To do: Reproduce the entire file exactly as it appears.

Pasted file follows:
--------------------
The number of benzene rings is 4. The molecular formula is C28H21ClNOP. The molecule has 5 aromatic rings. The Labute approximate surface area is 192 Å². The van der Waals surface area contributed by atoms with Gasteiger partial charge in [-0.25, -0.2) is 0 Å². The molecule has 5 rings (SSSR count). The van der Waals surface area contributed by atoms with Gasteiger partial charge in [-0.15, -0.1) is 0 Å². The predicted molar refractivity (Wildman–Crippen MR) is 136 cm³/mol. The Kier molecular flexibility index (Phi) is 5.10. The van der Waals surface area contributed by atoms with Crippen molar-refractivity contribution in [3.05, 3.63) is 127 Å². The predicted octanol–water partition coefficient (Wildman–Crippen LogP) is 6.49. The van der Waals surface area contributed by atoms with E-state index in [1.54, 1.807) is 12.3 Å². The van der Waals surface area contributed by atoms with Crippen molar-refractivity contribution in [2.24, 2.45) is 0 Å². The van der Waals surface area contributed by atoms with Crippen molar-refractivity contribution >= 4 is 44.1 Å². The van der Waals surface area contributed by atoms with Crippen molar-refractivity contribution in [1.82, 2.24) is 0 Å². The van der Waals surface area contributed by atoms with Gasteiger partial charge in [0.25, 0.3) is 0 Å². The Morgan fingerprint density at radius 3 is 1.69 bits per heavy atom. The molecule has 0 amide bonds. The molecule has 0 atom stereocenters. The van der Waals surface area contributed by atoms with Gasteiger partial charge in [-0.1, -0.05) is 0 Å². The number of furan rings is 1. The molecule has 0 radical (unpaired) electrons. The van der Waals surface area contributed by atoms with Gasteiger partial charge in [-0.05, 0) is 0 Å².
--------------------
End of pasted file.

The number of benzene rings is 4. The molecular formula is C28H21ClNOP. The molecule has 5 aromatic rings. The Labute approximate surface area is 192 Å². The van der Waals surface area contributed by atoms with Gasteiger partial charge in [-0.25, -0.2) is 0 Å². The molecule has 5 rings (SSSR count). The van der Waals surface area contributed by atoms with Gasteiger partial charge in [-0.15, -0.1) is 0 Å². The predicted molar refractivity (Wildman–Crippen MR) is 136 cm³/mol. The Kier molecular flexibility index (Phi) is 5.10. The van der Waals surface area contributed by atoms with Crippen molar-refractivity contribution in [3.05, 3.63) is 127 Å². The predicted octanol–water partition coefficient (Wildman–Crippen LogP) is 6.49. The van der Waals surface area contributed by atoms with E-state index in [1.54, 1.807) is 12.3 Å². The van der Waals surface area contributed by atoms with Crippen molar-refractivity contribution in [2.24, 2.45) is 0 Å². The van der Waals surface area contributed by atoms with Crippen molar-refractivity contribution >= 4 is 44.1 Å². The van der Waals surface area contributed by atoms with Crippen molar-refractivity contribution in [1.82, 2.24) is 0 Å². The van der Waals surface area contributed by atoms with Gasteiger partial charge in [0.25, 0.3) is 0 Å². The Morgan fingerprint density at radius 3 is 1.69 bits per heavy atom. The molecule has 0 amide bonds. The molecule has 0 atom stereocenters. The van der Waals surface area contributed by atoms with Gasteiger partial charge in [-0.1, -0.05) is 0 Å². The number of furan rings is 1. The molecule has 0 radical (unpaired) electrons. The van der Waals surface area contributed by atoms with Gasteiger partial charge in [-0.05, 0) is 0 Å².